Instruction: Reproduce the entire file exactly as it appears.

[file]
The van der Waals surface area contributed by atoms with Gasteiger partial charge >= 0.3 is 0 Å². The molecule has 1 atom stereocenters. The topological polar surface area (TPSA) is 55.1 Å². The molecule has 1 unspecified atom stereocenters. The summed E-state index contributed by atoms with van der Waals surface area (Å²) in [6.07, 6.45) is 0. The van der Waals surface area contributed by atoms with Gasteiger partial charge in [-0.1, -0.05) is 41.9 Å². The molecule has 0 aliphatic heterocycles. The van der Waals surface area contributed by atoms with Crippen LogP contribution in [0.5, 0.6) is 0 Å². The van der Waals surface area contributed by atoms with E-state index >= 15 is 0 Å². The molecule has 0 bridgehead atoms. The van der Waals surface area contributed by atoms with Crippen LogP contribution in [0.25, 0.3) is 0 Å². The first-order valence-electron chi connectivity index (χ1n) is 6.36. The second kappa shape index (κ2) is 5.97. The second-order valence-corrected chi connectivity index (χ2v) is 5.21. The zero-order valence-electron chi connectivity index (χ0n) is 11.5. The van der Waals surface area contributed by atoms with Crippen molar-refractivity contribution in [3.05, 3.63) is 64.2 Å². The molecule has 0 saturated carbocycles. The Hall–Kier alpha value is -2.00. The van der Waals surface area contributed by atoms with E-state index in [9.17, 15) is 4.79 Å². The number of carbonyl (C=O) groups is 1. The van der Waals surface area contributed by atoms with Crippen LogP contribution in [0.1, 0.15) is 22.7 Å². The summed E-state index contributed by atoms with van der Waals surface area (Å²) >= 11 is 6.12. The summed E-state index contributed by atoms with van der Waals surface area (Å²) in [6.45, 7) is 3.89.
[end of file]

The van der Waals surface area contributed by atoms with Gasteiger partial charge >= 0.3 is 0 Å². The molecule has 1 atom stereocenters. The topological polar surface area (TPSA) is 55.1 Å². The molecule has 1 unspecified atom stereocenters. The summed E-state index contributed by atoms with van der Waals surface area (Å²) in [6.07, 6.45) is 0. The van der Waals surface area contributed by atoms with Gasteiger partial charge in [-0.1, -0.05) is 41.9 Å². The molecule has 0 aliphatic heterocycles. The van der Waals surface area contributed by atoms with Crippen LogP contribution in [0.5, 0.6) is 0 Å². The van der Waals surface area contributed by atoms with E-state index >= 15 is 0 Å². The molecule has 0 bridgehead atoms. The van der Waals surface area contributed by atoms with Crippen LogP contribution in [0.25, 0.3) is 0 Å². The first-order valence-electron chi connectivity index (χ1n) is 6.36. The second kappa shape index (κ2) is 5.97. The second-order valence-corrected chi connectivity index (χ2v) is 5.21. The zero-order valence-electron chi connectivity index (χ0n) is 11.5. The van der Waals surface area contributed by atoms with Crippen molar-refractivity contribution in [3.05, 3.63) is 64.2 Å². The molecule has 0 saturated carbocycles. The Hall–Kier alpha value is -2.00. The van der Waals surface area contributed by atoms with E-state index in [9.17, 15) is 4.79 Å². The number of carbonyl (C=O) groups is 1. The van der Waals surface area contributed by atoms with Crippen LogP contribution in [0.1, 0.15) is 22.7 Å². The summed E-state index contributed by atoms with van der Waals surface area (Å²) >= 11 is 6.12. The summed E-state index contributed by atoms with van der Waals surface area (Å²) in [6.45, 7) is 3.89.